These are April books. I have lots of April books, so stay tuned for Part 2 coming up!
Celestine North lives in a society that demands perfection. After she was branded Flawed by a morality court, Celestine's life has completely fractured--all her freedoms gone.
Since Judge Crevan has declared her the number one threat to the public, she has been a ghost, on the run with Carrick--the only person she can trust.
But Celestine has a secret--one that could bring the entire Flawed system crumbling to the ground. A secret that has already caused countless people to go missing.
Judge Crevan is gaining the upper hand, and time is running out for Celestine. With tensions building, Celestine must make a choice: save just herself or to risk her life to save all Flawed people.
And, most important of all, can she prove that to be human in itself is to be Flawed?
This was a good follow up to Flawed, which I reviewed here. I suggest if you haven’t read Flawed and plan to, you skip this- actually, don’t even read the synopsis if you haven’t, because it gives away too much. The premise as a whole is still a bit hard to believe, but assuming you’ve finished the first book, you can probably already look past that. Which I have.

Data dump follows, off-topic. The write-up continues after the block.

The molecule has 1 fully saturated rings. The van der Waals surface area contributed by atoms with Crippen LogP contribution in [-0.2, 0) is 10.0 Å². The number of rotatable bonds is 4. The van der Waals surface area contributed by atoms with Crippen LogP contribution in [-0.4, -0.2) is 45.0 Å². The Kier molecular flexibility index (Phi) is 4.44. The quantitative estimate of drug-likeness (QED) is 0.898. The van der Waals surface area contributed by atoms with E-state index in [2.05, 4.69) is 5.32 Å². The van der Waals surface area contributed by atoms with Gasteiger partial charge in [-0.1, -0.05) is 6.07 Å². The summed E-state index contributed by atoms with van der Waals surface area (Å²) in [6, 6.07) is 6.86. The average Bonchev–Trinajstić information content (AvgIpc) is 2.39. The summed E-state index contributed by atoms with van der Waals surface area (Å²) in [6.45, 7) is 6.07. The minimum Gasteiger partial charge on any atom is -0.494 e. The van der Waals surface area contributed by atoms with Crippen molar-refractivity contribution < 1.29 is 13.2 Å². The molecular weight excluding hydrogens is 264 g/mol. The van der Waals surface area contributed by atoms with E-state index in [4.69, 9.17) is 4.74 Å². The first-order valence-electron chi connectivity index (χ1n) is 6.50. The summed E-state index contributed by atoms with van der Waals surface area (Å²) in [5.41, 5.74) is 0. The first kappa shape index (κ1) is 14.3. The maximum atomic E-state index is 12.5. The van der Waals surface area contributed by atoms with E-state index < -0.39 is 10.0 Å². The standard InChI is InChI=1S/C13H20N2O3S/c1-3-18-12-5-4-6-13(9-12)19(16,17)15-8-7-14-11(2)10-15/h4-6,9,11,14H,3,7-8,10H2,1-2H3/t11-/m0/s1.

Anyway, the book has a lot of strengths, which I will keep short because again, spoilers. But I think that the commentary it delivers is incredibly relevant- more so even than when the first book came out. It makes you really ponder who you would be in this kind of society, the kind where someone else dictates what is morally acceptable. See how close this is hitting to home these days? Yeah.
I liked that Celestine grew so much during this duology. I also liked that she learned so much. It wasn’t just her growth as a character, it was her willingness to change and learn to do better. I also loved the significant role that family played in the book.
My issues were mostly minor. There were a few times when things felt just a tad too easy, especially toward the end, but not so much that it ruined the book. I also thought that some of the drama surrounding the romantic aspects of the story didn’t need to be included. They took me out of the seriousness of the situation a bit.
But I was pleased to read the conclusion of Celestine’s story, and found her world quite fascinating- and eerily plausible, if not verbatim, at least in concept.
Bottom Line: Solid end to this series that had a lot of really intriguing moral questions and lots of great character growth, from both main and more minor characters.
The Freemason's Daughter by Shelley Sackier
Published by HarperTeen on April 11th 2017